And even though grandma’s Pyrex casserole dishes are cute, they don’t offer the versatility of a cast iron Dutch oven. From baking to frying to sauteeing, and from the stovetop to the oven, a cast iron Dutch oven is one of the most versatile pieces of cookware.

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Can You Use Cast Iron on Any Stove?

The good news is that you can use a cast iron Dutch oven on any heat source. Of course, there are some precautions when cooking on glass surfaces. But with a few simple practices, a Dutch oven is safe to use on any surface, including glass and induction stoves.

Some manufacturers claim that glass cooktops are not suitable for cast iron. However, that’s most likely because they are protecting themselves from damage and repair claims while the stove is under warranty.

Cast iron Dutch ovens are very heavy, especially when they are full. So, of course, I wouldn’t recommend slinging your Dutch oven on any cooking surface. Gas and coil ranges are durable and can handle cast iron more easily. The trick to using cast iron on glass and induction stoves is to be gentle with it.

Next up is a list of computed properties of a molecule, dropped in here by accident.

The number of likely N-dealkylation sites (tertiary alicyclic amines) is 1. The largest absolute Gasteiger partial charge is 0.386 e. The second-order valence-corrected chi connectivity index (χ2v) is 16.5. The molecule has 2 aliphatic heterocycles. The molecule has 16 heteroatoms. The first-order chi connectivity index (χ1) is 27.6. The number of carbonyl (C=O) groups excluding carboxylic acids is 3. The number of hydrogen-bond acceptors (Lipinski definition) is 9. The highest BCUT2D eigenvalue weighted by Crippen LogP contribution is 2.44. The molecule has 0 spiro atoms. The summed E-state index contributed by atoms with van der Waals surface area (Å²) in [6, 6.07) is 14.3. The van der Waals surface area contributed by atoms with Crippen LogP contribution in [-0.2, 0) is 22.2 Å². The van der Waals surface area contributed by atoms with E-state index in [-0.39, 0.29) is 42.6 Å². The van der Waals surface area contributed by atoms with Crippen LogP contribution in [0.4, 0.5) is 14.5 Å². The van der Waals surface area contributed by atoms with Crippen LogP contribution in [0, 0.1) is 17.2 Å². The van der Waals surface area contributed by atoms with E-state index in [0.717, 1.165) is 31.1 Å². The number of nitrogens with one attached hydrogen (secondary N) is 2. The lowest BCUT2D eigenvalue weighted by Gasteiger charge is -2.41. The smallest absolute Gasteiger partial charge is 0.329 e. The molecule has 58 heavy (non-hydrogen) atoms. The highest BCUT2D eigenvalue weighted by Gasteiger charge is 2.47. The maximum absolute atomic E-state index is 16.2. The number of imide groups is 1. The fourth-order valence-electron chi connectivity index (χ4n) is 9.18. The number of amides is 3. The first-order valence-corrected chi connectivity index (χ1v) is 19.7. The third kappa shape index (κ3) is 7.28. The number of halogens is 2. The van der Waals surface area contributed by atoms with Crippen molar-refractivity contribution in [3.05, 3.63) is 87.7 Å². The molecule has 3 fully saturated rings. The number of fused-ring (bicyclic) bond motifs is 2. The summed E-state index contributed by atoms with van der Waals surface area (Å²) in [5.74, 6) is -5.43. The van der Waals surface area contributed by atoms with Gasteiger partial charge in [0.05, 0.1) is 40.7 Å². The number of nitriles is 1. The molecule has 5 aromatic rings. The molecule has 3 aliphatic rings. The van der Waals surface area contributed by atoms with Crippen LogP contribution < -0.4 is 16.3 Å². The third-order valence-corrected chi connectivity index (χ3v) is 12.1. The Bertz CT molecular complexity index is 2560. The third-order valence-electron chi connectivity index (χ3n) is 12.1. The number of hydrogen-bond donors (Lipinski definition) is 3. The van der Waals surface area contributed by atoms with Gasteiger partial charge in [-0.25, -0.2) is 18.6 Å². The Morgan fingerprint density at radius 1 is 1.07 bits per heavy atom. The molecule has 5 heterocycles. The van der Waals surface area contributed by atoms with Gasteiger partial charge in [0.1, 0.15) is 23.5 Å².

Woman holding seasoned cast iron dutch oven

Benefits of Using a Cast Iron Dutch Oven on the Stove

  • Easy transition from stove to oven – Dutch ovens are extremely versatile, and they can easily go from the stovetop right into the oven. This is especially great for using your Dutch oven for slow cooking. For stew, for example, I sear the meat, sauté the veggies, toss in freeze-dried herbs, and boil the broth on the stove. Then, I put it in the oven around 200° F for the whole day.
  • Combine cooking techniques – A Dutch oven is unique in that you can combine just about every cooking technique in a single pot. You can sear meat, sauté veggies, and braise the dish all in your Dutch oven. This offers depth of flavor that can’t be replicated in other cookware pieces. Plus, a cast iron Dutch oven doubles as a slow cooker.
  • Natural, non-stick surface – Well-seasoned, non-enameled cast iron is a naturally non-stick surface. So you don’t have to worry about questionable chemicals and coatings.
Staub Dutch oven lid